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The Idea of Order at Key West

Page history last edited by Alexandra Howard 11 years, 11 months ago
by Wallace Stevens (1954)

She[1] sang beyond the genius of the sea.
The water never formed to mind or voice,
Like a body wholly body, fluttering
Its empty sleeves; and yet its mimic motion
Made constant cry, caused constantly a cry,[2]
That was not ours although we understood,
Inhuman, of the veritable ocean.[3]

The sea was not a mask.  No more was she.[4]
The song and water were not medleyed sound
Even if what she sang was what she heard.
Since what she sang was uttered word by word.
It may be that in all her phrases stirred
The grinding water and the gasping wind[5];
But it was she and not the sea we heard.[6]

For she was the maker of the song she sang.
The ever-hooded, tragic-gestured sea
Was merely a place by which she walked to sing.
Whose spirit is this?  we said, because we knew
It was the spirit that we sought and knew
That we should ask this often as she sang.

If it was only the dark voice of the sea
That rose, or even colored by many waves;
If it was only the outer voice of sky[7]
And cloud, of the sunken coral water-walled,
However clear, it would have been deep air,
The heaving speech of air, a summer sound
Repeated in a summer without end
And sound alone.  But it was more than that,
More even than her voice, and ours, among
The meaningless plungings of water and the wind,
Theatrical distances, bronze shadows heaped
On high horizons, mountainous atmospheres
Of sky and sea.[8]
It was her voice that made
The sky acutest at its vanishing.
She measured to the hour its solitude.
She was the single artificer of the world
In which she sang.  And when she sang, the sea,
Whatever self it had, became the self
That was her song, for she was the maker.  Then we,
As we beheld her striding there alone,
Knew that there never was a world for her
Except the one she sang and, singing, made.

Ramon Fernandez,[9] tell me, if you know,
Why, when the singing ended and we turned
Toward the town, tell why the glassy lights,
The lights in the fishing boats at anchor there,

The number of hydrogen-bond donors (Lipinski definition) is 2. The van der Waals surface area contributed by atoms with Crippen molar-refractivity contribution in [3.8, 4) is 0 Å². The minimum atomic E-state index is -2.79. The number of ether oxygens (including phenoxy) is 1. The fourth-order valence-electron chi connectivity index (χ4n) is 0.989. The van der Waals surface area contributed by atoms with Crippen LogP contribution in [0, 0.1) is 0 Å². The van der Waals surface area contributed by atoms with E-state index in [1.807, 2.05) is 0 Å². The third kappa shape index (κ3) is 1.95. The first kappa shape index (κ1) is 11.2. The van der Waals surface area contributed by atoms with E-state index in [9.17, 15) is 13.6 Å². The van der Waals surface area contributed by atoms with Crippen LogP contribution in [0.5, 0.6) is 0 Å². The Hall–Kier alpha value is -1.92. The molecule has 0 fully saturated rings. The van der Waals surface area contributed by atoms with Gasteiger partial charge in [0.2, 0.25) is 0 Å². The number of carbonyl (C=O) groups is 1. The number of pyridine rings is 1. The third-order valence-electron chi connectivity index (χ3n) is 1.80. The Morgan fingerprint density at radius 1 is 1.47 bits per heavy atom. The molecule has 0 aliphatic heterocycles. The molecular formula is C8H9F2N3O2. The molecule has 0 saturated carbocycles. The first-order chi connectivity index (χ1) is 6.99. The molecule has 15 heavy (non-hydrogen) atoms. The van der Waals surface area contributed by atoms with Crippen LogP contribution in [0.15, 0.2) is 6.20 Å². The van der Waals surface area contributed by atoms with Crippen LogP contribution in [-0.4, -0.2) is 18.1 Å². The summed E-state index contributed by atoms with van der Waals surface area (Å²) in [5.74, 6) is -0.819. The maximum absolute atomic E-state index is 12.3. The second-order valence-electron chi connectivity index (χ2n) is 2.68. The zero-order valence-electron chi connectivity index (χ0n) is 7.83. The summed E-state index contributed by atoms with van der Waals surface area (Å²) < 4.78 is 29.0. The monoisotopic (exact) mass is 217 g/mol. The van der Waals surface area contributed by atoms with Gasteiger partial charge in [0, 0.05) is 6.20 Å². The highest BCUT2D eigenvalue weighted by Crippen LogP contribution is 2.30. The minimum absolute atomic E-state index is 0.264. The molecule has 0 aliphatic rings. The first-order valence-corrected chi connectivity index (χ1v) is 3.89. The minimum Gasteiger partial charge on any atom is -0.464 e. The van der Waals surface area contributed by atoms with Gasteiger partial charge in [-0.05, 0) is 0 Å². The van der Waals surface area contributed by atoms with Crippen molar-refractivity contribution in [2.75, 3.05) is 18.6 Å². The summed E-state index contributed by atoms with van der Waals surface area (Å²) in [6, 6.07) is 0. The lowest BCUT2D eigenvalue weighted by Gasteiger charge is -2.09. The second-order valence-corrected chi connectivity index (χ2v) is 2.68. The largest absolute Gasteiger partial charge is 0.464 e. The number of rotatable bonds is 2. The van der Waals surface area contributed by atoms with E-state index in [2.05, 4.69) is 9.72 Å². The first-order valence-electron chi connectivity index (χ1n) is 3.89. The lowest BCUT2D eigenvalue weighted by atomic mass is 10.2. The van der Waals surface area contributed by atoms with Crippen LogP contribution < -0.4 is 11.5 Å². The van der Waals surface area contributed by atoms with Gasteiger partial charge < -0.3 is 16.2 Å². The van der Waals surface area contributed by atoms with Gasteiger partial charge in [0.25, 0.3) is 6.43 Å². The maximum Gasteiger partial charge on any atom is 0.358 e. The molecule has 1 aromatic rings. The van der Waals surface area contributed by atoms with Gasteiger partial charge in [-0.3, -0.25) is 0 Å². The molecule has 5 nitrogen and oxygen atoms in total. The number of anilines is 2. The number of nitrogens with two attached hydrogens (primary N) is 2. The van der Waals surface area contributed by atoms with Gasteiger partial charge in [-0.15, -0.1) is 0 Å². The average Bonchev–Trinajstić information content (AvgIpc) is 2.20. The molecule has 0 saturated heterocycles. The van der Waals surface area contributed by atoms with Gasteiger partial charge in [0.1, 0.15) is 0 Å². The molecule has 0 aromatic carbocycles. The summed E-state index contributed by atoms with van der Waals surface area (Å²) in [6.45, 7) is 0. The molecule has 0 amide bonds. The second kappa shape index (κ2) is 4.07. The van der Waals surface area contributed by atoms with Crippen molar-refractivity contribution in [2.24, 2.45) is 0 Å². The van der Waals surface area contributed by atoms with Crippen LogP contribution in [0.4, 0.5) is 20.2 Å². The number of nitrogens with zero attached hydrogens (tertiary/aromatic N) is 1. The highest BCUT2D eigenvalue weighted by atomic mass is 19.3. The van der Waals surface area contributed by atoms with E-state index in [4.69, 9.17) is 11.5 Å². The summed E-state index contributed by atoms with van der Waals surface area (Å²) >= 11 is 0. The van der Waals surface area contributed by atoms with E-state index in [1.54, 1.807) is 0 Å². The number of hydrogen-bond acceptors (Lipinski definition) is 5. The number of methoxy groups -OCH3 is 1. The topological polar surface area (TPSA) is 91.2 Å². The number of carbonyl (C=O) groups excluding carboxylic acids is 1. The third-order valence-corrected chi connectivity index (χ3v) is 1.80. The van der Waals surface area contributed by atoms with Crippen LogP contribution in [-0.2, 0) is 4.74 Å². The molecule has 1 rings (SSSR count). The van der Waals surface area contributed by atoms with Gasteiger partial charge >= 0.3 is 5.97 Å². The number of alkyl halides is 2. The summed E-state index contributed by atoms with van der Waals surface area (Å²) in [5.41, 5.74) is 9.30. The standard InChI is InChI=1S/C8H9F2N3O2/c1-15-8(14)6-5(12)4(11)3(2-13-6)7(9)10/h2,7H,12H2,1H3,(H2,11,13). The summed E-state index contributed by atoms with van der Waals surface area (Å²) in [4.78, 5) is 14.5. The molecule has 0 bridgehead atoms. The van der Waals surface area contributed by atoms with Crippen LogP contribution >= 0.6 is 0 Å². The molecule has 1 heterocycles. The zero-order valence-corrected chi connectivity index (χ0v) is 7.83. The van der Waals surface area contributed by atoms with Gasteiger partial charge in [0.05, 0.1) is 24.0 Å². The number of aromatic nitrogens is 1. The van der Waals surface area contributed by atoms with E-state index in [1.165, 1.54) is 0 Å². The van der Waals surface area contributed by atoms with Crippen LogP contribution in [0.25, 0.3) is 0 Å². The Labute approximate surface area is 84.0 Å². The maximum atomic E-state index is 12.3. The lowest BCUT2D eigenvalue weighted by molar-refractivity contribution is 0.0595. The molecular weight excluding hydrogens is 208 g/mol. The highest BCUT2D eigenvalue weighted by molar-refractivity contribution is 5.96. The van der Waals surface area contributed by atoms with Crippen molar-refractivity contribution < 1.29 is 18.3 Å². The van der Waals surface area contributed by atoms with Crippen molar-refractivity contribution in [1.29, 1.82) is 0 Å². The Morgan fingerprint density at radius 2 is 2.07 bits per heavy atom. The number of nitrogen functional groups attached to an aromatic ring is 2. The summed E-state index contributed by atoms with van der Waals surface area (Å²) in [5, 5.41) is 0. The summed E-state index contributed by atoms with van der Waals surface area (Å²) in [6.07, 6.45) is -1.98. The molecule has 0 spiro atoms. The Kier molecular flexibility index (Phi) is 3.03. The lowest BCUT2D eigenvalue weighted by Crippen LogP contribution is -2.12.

As night descended, tilting in the air,
Mastered the night and portioned out the sea[10],
Fixing emblazoned zones and fiery poles,
Arranging, deepening, enchanting night.[11]

Oh!  Blessed rage for order, pale Ramon,
The maker's rage to order words of the sea,
Words of the fragrant portals, dimly-starred,[12]
And of ourselves and of our origins,
In ghostlier demarcations, keener sounds.[13]

Footnotes

  1. Diction is an interesting tool that can be used to entirely change meaning to a poem. Throughout the poem, stevens uses the word she to interchangeably refer to the woman as well as mother nature, It is interesting to notice the context surrounding "she" as the poem evolves. Stevens gives "her" a power beyond that of an ordinary human. She has many abilities that make her extraordinary except she is sad for some raason. The poem gives the impression that the speaker is estranged from this "she" whether it is an actual person or something more
  2. The repetition and continuing themes expressed in these first five lines are a good reflection of the enigma around which the poem is centered. The sea is given human characteristics such as "genius," but not means such as "mind or voice," which the singer has. The "body wholly body" with "empty sleeves" refer to an ambiguous antecedent; it is unclear whether this body (which does not fill up said sleeves) belongs to the singer or to the sea. "Mimic motion" and "constant cry" use alliteration to create a sort of echo effect; the sea and the singer are mimicking each other and evoke ongoing cries from each other.
  3. This poem is written in iambic pentameter. Which, according to the versification, means that the poem's subject is serious. Though, the pattern of iambic pentameter is not followed all throughout the poem. Some lines are less formal and stray from the original archetype.
  4. In the second stanza, all of the last words of each line, except for the first line, rhyme. "Heard, word, stirred and heard" again all use perfect rhyme with the continued use of the "ir/er/or" sound. Also "wind" ends one of the lines, which is a similar sounding and similar in form to "word." The use of rhyme in this stanza causes it to sound musical which the author may have done on purpose to link the form to the song the narrator is discussing.
  5. Wallace Stevens seems to prefer the use of personification to serve as imagery. This form of descriptive language helps to establish situation and setting in the poem. It almost seems as though the female in the poem sings and gives life to the gasping wind, grinding water, and the dark voice of the sea.